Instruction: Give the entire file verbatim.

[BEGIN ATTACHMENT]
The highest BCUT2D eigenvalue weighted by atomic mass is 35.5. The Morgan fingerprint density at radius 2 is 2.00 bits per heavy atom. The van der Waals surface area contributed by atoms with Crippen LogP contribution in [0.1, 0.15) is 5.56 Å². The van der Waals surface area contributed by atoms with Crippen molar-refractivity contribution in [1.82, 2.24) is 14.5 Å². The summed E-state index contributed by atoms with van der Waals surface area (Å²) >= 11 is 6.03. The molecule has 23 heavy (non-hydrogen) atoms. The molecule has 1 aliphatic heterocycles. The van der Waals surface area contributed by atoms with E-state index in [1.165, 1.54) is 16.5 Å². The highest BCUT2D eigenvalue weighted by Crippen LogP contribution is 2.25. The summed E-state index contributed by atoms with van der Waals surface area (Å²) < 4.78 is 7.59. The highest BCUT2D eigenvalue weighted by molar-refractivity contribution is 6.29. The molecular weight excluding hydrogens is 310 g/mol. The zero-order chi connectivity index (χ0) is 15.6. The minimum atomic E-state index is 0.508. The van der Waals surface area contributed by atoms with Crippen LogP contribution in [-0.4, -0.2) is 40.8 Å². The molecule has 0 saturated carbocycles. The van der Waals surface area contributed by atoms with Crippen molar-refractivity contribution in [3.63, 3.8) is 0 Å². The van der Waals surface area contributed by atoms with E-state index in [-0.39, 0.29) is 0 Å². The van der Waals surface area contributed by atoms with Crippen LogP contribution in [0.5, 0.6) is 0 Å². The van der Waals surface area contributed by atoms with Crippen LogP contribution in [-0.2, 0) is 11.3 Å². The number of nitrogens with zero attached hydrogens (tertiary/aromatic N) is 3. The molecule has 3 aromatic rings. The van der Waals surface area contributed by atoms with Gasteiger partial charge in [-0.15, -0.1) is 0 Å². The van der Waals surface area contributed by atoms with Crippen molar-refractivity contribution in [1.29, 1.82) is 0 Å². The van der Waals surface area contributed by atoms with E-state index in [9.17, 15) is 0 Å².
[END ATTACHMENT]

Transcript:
The highest BCUT2D eigenvalue weighted by atomic mass is 35.5. The Morgan fingerprint density at radius 2 is 2.00 bits per heavy atom. The van der Waals surface area contributed by atoms with Crippen LogP contribution in [0.1, 0.15) is 5.56 Å². The van der Waals surface area contributed by atoms with Crippen molar-refractivity contribution in [1.82, 2.24) is 14.5 Å². The summed E-state index contributed by atoms with van der Waals surface area (Å²) >= 11 is 6.03. The molecule has 23 heavy (non-hydrogen) atoms. The molecule has 1 aliphatic heterocycles. The van der Waals surface area contributed by atoms with E-state index in [1.165, 1.54) is 16.5 Å². The highest BCUT2D eigenvalue weighted by Crippen LogP contribution is 2.25. The summed E-state index contributed by atoms with van der Waals surface area (Å²) < 4.78 is 7.59. The highest BCUT2D eigenvalue weighted by molar-refractivity contribution is 6.29. The molecular weight excluding hydrogens is 310 g/mol. The zero-order chi connectivity index (χ0) is 15.6. The minimum atomic E-state index is 0.508. The van der Waals surface area contributed by atoms with Crippen LogP contribution in [-0.4, -0.2) is 40.8 Å². The molecule has 0 saturated carbocycles. The van der Waals surface area contributed by atoms with Crippen molar-refractivity contribution in [3.63, 3.8) is 0 Å². The van der Waals surface area contributed by atoms with E-state index in [-0.39, 0.29) is 0 Å². The van der Waals surface area contributed by atoms with Crippen LogP contribution in [0.5, 0.6) is 0 Å². The van der Waals surface area contributed by atoms with Crippen LogP contribution in [-0.2, 0) is 11.3 Å². The number of nitrogens with zero attached hydrogens (tertiary/aromatic N) is 3. The molecule has 3 aromatic rings. The van der Waals surface area contributed by atoms with Gasteiger partial charge in [-0.15, -0.1) is 0 Å². The van der Waals surface area contributed by atoms with Crippen molar-refractivity contribution in [1.29, 1.82) is 0 Å². The van der Waals surface area contributed by atoms with E-state index in [9.17, 15) is 0 Å².